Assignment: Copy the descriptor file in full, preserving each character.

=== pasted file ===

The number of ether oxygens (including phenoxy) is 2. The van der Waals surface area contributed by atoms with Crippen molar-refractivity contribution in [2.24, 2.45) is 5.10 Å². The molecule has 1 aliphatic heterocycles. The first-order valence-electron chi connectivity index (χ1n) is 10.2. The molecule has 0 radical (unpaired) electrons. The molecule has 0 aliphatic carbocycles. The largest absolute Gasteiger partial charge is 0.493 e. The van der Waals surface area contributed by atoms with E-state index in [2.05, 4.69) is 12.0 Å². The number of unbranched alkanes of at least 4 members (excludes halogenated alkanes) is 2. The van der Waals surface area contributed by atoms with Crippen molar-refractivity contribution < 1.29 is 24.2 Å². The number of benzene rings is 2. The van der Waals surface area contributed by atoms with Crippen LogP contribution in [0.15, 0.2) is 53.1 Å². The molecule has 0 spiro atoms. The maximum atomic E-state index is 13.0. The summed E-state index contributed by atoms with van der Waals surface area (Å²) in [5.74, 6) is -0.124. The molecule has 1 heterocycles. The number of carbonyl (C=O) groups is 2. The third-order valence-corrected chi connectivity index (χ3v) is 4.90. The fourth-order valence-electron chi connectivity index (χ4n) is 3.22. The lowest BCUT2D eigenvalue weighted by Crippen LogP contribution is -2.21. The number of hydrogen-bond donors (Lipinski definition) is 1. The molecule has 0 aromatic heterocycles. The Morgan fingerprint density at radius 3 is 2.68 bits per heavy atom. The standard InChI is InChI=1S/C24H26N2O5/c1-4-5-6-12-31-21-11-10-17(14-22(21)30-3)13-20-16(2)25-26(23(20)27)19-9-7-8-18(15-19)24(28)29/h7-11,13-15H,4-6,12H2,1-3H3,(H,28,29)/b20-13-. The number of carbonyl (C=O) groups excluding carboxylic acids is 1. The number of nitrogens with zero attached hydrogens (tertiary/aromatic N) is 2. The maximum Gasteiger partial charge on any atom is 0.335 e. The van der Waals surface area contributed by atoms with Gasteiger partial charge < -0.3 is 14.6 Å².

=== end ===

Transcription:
The number of ether oxygens (including phenoxy) is 2. The van der Waals surface area contributed by atoms with Crippen molar-refractivity contribution in [2.24, 2.45) is 5.10 Å². The molecule has 1 aliphatic heterocycles. The first-order valence-electron chi connectivity index (χ1n) is 10.2. The molecule has 0 radical (unpaired) electrons. The molecule has 0 aliphatic carbocycles. The largest absolute Gasteiger partial charge is 0.493 e. The van der Waals surface area contributed by atoms with E-state index in [2.05, 4.69) is 12.0 Å². The number of unbranched alkanes of at least 4 members (excludes halogenated alkanes) is 2. The van der Waals surface area contributed by atoms with Crippen molar-refractivity contribution < 1.29 is 24.2 Å². The number of benzene rings is 2. The van der Waals surface area contributed by atoms with Crippen LogP contribution in [0.15, 0.2) is 53.1 Å². The molecule has 0 spiro atoms. The maximum atomic E-state index is 13.0. The summed E-state index contributed by atoms with van der Waals surface area (Å²) in [5.74, 6) is -0.124. The molecule has 1 heterocycles. The number of carbonyl (C=O) groups is 2. The third-order valence-corrected chi connectivity index (χ3v) is 4.90. The fourth-order valence-electron chi connectivity index (χ4n) is 3.22. The lowest BCUT2D eigenvalue weighted by Crippen LogP contribution is -2.21. The number of hydrogen-bond donors (Lipinski definition) is 1. The molecule has 0 aromatic heterocycles. The Morgan fingerprint density at radius 3 is 2.68 bits per heavy atom. The standard InChI is InChI=1S/C24H26N2O5/c1-4-5-6-12-31-21-11-10-17(14-22(21)30-3)13-20-16(2)25-26(23(20)27)19-9-7-8-18(15-19)24(28)29/h7-11,13-15H,4-6,12H2,1-3H3,(H,28,29)/b20-13-. The number of carbonyl (C=O) groups excluding carboxylic acids is 1. The number of nitrogens with zero attached hydrogens (tertiary/aromatic N) is 2. The maximum Gasteiger partial charge on any atom is 0.335 e. The van der Waals surface area contributed by atoms with Gasteiger partial charge < -0.3 is 14.6 Å².